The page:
"I did not see the plate o. Chineke nna, what will I do now?" You dislike her intrusion but like the curry and thyme scent that comes with her, and cannot decide between punching her and hugging her. "Chi, you know whether that babe downstairs that owns a big television has any fancy plate? Can you help me ask her? We no too dey talk, you know na, she is always looking at you to greet her because she has AC and microwave and everything." You stare at her for seconds, and before you can tell her that just because you haven't paid your part of the rent and owe her one thousand naira from yesterday doesn't mean she can send you on stupid errands like a common housegirl, and what's with her and fancy plate, is not like her boyfriend that cannot pronounce words properly cares about plates and cutleries, and who told her that her boyfriend who chases after every girl with big bumbum is planning to marry her, your phone rings. You answer it immediately.

"Hmm, Ada m, how is everything going?" Your mother says from the other end of the line. Her voice sounds like she is suffering from a bad cough (or is it catarrh?) and you are relieved that she will not say much, then a slash of guilt splices down your back, and for a moment the itching stops.

"Hello. Mma, everything is fine."

"You are saying that you're okay? Eh Chioma?" And what is unsaid is: How can you be okay when no serious man is interested in you? The itching starts again, more intense, and spreads to the area between your legs. You want to scratch your folds out. You reach down, settling for pats instead, sweet pain urging you on. She is still saying something when you hang up the phone. You feel bad about hanging up the phone when she is still talking and consider calling her back to tell her about Obinna, to give her a bone to hold onto, but you stop yourself. You know your mother, at first, she will be pacified, but only for a moment, then she will start digging deeper, initially with blunt nails and later with razor-sharpened nails, and you are not sure she will like what she'll find, not sure you will like what she'll find. There is something about him, Obinna with the cute smile and mystery money, unsteady and ephemeral, something that makes you insist he wears a condom during sex, to reach down and confirm before you can relax. Something that sits in your lower abdomen each time he says I love you. Something that makes you take from him, in an almost frenzy, to take and take. From the beginning you felt an impending end - he says I wanna spend today with you, and you ask, silently, only today? It is the way he pronounces words; you've never seen a happily married man pronounce words like that, only Malaysia boys that fly in and out of Nigeria, changing girls and cars as they move. You notice  Nneka leave the room and you wonder how long she has been standing there.

Nothing good can come from a gathering of bored, drunk adults who have nothing

better to do and are looking for easy sex. The party is horrible. It is the kind of party that makes you hate parties, where humans become animals, hips thrusting forward and protruded asses pressing against pelvises. And on top of all these displays of hormones, there is horrible music and deafening noises. You came with Nneka but she abandoned you to dance with her 'fiancee.' You sip your Smirnoff, slowly, grateful the old man at the end of the bar thought a bottle will make you more corporative, more willing to go back to his hotel room with him. You take a large gulp, hold it in your mouth, gurgle it, push it this side and that side, then swallow it. You notice him first, sitting alone, not uncomfortable in the way someone sitting alone usually is.

 Actually, you notice his hair, a thick afro that you immediately want to touch, to grab,

to run your hand through in slow, delicate motion. He has a black jacket on over a green polo, and you think, the only reason he is wearing a green jacket, your favorite color, is because he wants you to grab him by his jacket and kiss him, deep and full on the lips. You consider doing exactly that and think maybe this isn't your first bottle. You watch him as he sips his maltina (this is what you find the most attractive; a grown man that can shamelessly drink maltina at a party), sitting away from the madness that is the party. You know you should look away when his head starts to turn, but you don't. He catches you staring and smile. The confidence in his smile makes you want to take something from him: his smooth face, the glitter in his eyes, his effortless swag. You look away. He starts walking towards you, and despite yourself, despite your desperate effort not to smile by conjuring the image of De Nnachi nauseating breath on your neck as his incestuous hand tried to pry your teenage thighs open, you can feel the ache in your mandibles and you know you are smiling your nervous smile. You casually place your hand on your jaw, trying to manually stop the smile, and tap your chin.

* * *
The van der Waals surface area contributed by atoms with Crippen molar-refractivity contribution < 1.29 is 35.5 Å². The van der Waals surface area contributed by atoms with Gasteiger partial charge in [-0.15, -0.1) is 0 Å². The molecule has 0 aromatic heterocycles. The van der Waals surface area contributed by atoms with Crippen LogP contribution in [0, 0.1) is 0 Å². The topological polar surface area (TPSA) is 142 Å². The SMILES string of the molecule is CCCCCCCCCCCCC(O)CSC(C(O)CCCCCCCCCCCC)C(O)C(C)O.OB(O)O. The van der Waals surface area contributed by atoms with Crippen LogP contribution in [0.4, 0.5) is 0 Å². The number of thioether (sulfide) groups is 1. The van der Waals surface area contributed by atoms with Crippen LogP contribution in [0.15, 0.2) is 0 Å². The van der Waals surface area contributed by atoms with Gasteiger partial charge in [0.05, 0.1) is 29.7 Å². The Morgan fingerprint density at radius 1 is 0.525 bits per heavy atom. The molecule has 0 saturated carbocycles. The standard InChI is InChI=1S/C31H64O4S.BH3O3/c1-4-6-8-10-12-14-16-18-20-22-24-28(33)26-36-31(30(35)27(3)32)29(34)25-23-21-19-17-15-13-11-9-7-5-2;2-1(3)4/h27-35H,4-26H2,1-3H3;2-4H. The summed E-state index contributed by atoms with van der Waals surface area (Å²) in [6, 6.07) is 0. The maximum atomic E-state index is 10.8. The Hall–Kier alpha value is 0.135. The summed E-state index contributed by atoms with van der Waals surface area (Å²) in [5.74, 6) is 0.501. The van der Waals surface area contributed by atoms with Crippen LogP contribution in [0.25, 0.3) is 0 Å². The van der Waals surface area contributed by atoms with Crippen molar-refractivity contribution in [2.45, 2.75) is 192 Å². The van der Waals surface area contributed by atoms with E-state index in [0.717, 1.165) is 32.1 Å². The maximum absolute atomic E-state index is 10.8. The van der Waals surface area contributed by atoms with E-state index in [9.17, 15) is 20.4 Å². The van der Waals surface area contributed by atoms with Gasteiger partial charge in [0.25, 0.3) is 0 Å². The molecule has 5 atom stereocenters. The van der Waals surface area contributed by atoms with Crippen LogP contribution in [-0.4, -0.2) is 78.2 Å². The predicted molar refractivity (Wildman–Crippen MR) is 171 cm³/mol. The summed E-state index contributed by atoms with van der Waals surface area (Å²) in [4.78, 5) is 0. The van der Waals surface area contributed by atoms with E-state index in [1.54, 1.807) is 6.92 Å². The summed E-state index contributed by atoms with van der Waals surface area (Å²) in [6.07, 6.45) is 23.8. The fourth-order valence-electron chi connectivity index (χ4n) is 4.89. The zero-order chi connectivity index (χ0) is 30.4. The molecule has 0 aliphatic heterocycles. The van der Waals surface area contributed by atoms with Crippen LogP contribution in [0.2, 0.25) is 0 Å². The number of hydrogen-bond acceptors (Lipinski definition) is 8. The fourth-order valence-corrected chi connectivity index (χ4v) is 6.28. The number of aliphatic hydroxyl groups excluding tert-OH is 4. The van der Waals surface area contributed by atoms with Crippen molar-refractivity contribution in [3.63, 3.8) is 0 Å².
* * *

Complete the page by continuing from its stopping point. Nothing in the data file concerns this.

"Hafa," a voice designed to soothe says. There is a drawl in it, like he is teasing the listener. You say nothing because you just realize that hafa sounds a lot like gamma the way he said it, and it makes you smile. He says something else you don't hear. You're not listening to him. You watch how his lips move, how dark and purple they are. And chewy. You wonder if they are as firm as a slice of beef or as soft as bread.


He says something that makes you laugh, too loud. The music and your voice prevents you from hearing your phone ring. You pick it on the third ring. You're still laughing when you say, Hello, and when Obinna says, Hah mah baby doing, you pity him. He is saying something about Dubai in too elaborate details, details the president of Dubai probably doesn't know, and Kosisochukwu is beside you, sipping his maltina and bobbing his head to Simi's Smile for me. The party sounds good. The noise sounds good. "Obinna," you call him in the tone a mother uses when she wants to be taken seriously by her children, "I think you should start speaking properly. You sound like an idiot." He doesn't say anything, and you wait, watching Kosisochukwu scratch his eyebrows. A strand of hair starts to fall and you have this urge to reach out and catch it, make a wish and blow it into the night. His head moved to the side, so slightly you wouldn't have noticed if you weren't trying to take as much of him as you can in. You follow his gaze and meet a blushing girl and a large cleavage, plump and all-in-your-face. You hear a final beep and you know it's over.

Augustine Okam is a Nigerian writer. His writing has appeared in Jellyfish Review, A Coup of Owls, Temz Review, among others. He is currently a student at Ebonyi State University where he is pursuing his MBBS degree.